Those watching the oil development going on in their own backyard get to hear from three of the top oil companies doing business in the state.
Whiting, Marathon, and Continental Resources combined represent over 50% of the oil production in North Dakota.
Donnell Preskey has more on their message to those in oil country.
These city and county leaders have a lot on their mind, questions and concerns about current oil development and what the future looks like for them in oil country.
Three of the top oil companies doing business in the state say they are only getting started.
"We are going to be here for a long time. We want to be a good neighbor," says Tim Butts with Continental Resources.
Marathon Oil's Terry Kovacevich says, "The size of prize remaining in the ground here in the Williston Basin and the Bakken, Three Forks is huge."
Marathon's Terry Kovacevich says when drilling started in the Bakken wells were producing 200,000 barrels of oil. But research and technology has pushed that number higher than they imagined.
"I think the average in North Dakota is 600,000 but many wells recovering 1 million barrels. So there is a tremendous amount of work point forward here," says Kovacevich.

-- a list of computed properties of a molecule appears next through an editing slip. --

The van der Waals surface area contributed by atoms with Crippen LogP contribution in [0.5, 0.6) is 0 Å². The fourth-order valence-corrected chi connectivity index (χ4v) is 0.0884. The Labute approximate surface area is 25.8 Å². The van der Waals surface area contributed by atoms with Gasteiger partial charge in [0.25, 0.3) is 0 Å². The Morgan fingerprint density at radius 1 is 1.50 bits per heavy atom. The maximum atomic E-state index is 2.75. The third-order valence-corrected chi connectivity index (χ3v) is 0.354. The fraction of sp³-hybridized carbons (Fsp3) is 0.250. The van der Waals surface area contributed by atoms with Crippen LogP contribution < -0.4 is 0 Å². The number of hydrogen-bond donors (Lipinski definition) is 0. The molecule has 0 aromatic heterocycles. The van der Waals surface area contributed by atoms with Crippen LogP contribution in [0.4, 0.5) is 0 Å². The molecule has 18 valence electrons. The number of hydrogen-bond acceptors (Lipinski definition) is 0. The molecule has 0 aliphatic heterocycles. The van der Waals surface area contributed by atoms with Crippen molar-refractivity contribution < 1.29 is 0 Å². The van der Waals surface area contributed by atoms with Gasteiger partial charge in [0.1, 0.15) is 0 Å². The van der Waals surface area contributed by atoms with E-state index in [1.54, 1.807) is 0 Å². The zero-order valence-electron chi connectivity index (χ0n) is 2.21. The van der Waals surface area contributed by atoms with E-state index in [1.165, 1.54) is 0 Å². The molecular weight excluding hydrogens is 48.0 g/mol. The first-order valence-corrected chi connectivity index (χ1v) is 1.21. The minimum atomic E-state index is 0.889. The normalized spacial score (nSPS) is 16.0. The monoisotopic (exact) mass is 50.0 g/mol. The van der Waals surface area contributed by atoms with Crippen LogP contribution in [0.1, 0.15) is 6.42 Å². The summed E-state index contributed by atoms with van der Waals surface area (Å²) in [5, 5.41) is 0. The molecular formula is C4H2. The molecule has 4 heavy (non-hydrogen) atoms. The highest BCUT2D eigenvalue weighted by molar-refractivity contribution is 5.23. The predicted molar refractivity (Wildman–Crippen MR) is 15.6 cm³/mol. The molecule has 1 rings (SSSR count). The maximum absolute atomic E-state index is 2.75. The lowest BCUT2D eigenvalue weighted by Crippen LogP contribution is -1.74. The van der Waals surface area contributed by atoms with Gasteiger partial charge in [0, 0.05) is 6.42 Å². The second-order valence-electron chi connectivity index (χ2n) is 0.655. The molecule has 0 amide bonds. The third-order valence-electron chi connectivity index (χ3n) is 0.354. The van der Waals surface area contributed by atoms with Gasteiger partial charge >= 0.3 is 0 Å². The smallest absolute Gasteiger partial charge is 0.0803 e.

The number of rigs drilling in North Dakota has stayed consistent for some time, hovering in around that 190 mark.
These men combined represent 40 of those rigs.
While they talk favorably about being in the state, they say the current oil tax may be the state's own enemy.
Jack Ekstrom with Whiting Petroleum says, "I'm just raising a warning flag for you. The money you are getting in severance tax right now in the full flush and blush of this boom is endangered down the road because of state's with lower tax rates. You must compete on that level."
Kovacevich says, "there was a lot of hard work on it the last legislative session, and we appreciate the work on it, unfortunately it didn't get there. But it is still going to be an issue industry raises in the future."
The tax rate is a factor in the economics of a well, and companies will go where they have the best rate of return.
"If you see activity decline, you can bet if this element hasn't changed, that can be a factor," says Ekstrom.
All three companies continue to make investments, test new technologies and are take chances in unproven areas, all to increase their production and presence in North Dakota.
Ekstrom says he recommends North Dakota lowering the oil tax from 11.5% to 5% to stay competitive with other oil producing states.
Oil experts say $12 million in royalties are earned every day from North Dakota wells. 40% of that stays in the state.
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